The best thing about our visit was that we got to meet Jamie Bartholomaus, the owner and brewer of Foothills, and a Pennsylvania native. It was so kind of his wife, Sarah, to stop by and check on our table. She talked with us a bit, and picked up on the fact that we were interested in meeting him. He was able to sit down, taking time to chat for awhile.

We learned his interesting history in brewing, and one of his former brewing experiences was at Olde Hickory Brewing Company, and the former brewing facility (now more of a restaurant and small batch brewing facility) was on the way out of town.  We confirmed our suspicion that the Sexual Chocolate was brewed a little earlier this year (October) and tweaked just enough to make it more enjoyable in February (in time for the bottle release, although our bottles will certainly sit for awhile longer!) It sounds like it will be easy to find a glass in Asheville (and other locations for anyone not visiting Asheville!), but he held back at least 12 kegs for aging and release throughout the year. Naturally, Foothills will be at Brewgrass, but also he mentioned a food/beer pairing he’ll be attending called Savor in DC. He gave us a sample of the People’s Porter as well. It would have been lovely to stay longer and drink a whole glass, but we needed to move on.

But I would be remiss in ending this post without talking about the food. Our waiter, Stephen, was quite conscientious despite the busy lunch crowd. He talked to us about some of the menu changes (they dropped the salad with chevre, oranges and snow peas that I loved so much!), but he made other recommendations. I had the Greek salad made with romaine and spinach, topped with balsamic onions, roasted red peppers, artichoke hearts and feta. The green goddess dressing (made with cream cheese) was a bit too thick for my taste, so I had the balsamic vinaigrette. Along with it, I enjoyed a cup of the creamy She Crab Soup, which had a little zip to it, and small pieces of shell, just so you know it’s authentic! D had the Cuban sandwich, which came with some terrific fries and a wonderful garlic dill pickle spear.

It’s hard not to enjoy yourself at Foothills, but do take quarters for the meter (only 25-cents an hour) and keep it fed!

Firkin Friday (trying again) at SGB

Well, I don’t know what happened to the text of “Firkin Friday and One Guy Saturday,” so I’ve tried to recreate the post and will break it up into two posts.  We’ll see what happens.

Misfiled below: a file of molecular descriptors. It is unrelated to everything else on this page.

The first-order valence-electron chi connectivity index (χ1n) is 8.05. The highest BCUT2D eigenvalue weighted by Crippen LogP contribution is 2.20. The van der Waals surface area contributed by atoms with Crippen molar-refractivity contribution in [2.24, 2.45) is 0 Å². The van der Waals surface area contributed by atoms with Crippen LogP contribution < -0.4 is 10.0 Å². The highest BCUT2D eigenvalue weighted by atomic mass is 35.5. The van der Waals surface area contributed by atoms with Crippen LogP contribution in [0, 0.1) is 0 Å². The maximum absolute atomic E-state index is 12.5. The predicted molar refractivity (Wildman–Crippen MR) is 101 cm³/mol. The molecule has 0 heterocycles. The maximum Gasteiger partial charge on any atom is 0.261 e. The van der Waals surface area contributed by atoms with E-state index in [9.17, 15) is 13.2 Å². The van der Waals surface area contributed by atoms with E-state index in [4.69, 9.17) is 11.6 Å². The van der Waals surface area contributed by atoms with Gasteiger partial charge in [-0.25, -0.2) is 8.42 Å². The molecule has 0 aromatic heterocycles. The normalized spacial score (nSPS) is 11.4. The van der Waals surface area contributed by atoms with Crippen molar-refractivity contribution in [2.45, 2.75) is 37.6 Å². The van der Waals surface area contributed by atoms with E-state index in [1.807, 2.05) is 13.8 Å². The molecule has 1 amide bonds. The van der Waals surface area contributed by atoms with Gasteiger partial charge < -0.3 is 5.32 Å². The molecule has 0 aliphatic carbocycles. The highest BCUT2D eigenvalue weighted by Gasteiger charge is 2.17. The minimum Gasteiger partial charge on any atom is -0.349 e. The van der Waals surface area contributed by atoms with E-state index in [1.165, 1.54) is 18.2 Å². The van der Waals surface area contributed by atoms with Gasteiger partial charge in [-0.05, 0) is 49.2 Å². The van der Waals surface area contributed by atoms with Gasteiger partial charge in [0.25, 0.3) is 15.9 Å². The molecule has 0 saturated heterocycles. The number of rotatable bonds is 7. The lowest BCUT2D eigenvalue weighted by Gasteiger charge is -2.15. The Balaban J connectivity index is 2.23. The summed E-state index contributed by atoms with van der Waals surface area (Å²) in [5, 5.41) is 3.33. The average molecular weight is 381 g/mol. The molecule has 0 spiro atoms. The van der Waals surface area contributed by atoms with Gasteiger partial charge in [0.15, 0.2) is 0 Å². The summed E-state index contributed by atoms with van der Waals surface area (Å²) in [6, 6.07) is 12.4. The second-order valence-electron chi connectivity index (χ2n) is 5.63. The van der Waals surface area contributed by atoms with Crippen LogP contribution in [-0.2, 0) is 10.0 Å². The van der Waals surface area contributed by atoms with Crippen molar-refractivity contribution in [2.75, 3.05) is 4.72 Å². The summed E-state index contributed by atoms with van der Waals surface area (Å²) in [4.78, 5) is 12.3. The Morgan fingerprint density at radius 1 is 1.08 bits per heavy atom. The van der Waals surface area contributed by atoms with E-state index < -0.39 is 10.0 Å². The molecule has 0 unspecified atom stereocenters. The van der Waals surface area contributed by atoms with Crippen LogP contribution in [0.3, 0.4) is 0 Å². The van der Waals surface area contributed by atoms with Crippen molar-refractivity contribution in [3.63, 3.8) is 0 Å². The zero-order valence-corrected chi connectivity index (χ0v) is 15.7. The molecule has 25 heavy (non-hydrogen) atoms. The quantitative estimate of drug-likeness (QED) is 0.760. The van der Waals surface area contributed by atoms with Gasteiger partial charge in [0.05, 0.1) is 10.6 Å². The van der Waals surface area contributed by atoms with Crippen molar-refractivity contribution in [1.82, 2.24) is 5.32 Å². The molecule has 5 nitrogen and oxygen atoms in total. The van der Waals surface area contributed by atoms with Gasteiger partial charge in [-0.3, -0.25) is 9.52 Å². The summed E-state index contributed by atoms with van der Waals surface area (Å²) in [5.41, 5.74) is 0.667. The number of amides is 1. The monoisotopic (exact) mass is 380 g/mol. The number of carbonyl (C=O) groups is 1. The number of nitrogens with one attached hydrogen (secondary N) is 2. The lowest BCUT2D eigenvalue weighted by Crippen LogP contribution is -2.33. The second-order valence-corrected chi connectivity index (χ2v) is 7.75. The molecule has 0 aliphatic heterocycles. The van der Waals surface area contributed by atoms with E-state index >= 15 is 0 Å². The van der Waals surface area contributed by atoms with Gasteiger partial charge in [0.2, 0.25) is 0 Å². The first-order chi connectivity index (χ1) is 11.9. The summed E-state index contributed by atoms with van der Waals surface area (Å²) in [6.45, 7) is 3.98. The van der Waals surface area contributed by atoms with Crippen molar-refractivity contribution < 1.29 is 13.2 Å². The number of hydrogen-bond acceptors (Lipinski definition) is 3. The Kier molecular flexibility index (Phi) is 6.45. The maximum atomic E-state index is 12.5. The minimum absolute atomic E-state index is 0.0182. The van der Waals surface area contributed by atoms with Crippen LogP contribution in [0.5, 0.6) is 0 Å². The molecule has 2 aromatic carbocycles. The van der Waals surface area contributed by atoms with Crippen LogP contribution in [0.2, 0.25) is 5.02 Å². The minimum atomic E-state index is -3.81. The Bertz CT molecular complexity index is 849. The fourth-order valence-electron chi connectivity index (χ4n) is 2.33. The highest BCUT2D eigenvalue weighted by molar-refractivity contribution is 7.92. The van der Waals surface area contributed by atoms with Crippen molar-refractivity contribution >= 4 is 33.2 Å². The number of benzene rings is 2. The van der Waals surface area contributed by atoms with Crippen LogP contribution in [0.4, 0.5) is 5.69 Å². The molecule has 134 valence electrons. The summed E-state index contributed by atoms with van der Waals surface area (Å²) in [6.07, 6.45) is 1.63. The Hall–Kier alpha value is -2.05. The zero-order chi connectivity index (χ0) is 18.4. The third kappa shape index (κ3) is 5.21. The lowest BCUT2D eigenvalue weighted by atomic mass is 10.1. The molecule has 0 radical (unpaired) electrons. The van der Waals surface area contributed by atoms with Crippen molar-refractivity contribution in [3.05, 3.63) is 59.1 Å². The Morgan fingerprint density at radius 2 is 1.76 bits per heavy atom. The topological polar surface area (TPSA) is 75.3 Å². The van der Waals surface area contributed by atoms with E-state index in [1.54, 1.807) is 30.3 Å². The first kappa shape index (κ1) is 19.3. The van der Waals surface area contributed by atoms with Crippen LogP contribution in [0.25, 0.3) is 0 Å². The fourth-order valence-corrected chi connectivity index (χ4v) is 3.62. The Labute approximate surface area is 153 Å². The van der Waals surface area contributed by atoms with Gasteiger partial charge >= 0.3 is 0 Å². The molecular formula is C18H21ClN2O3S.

Firkin Friday at Selin’s Grove Brewing Company was the impetus for traveling north on Friday. I was looking forward to an evening at the pub with fresh beer off the firkin (even though they didn’t announce what it would be until that day…I knew it would be great!) Unfortunately, I got out of work late and almost missed my chance at this wonderful tasting opportunity. The weather was just terrible in central Pennsylvania – heavily pouring freezing rain made the world miserable, so I couldn’t wait to get inside the cozy confines of SGB and enjoy some fresh Organic Baltic Porter.

Friends Brandi and Jeff got there first, and when I approached their table, they exclaimed that the firkin had kicked – behind me I saw guys tipping it forward to get the last drips into a glass and my spirits just fell. Jeff offered me a taste from his glass, but I thought I should speed up to the bar just to be sure it was gone. At the bar, I found my good friend in beer, Jeff Reed, who was finishing one of several glasses he had of the porter, and saint that he is, he offered me the single, full glass he still had in front of him.

The Organic Baltic Porter was served in a tulip glass, and had absolutely no head and no lacing.  The appearance was that of unfiltered apple cider. Light filtered through the very top edges of the beverage, and the rest of the glass had a muddy thickness to it (in my head, I was thinking “is this Mudpuppy Brown?!?!”) Coming from the firkin, it was the perfect temperature and drank like a breakfast juice, with a smooth, light mouthfeel.

The flavor was atypical for a Baltic Porter. There were no hints of smokiness, roastiness, or coffee. It was fruity and spicy, with flavors of plum, caramelized brown sugar, cinnamon and vanilla…maybe a little sweet chocolate from the alcohol in the start, but finished with a sour fruit and yeasty flavor. Many of the flavors took me back to fall and the SGB Pumpkin Ale.

I didn’t ask this year, but the December 1, 2006 firkin tapping of Baltic Porter at SGB contained 100% Amarillo hops. I can’t confirm this year was the same, but the light hoppiness that was present in the taste was really pleasant – not bitter, but complimentary to the fruit/spice tones.  Hopefully this will show up on the hand pump in the near future and I can ask more questions!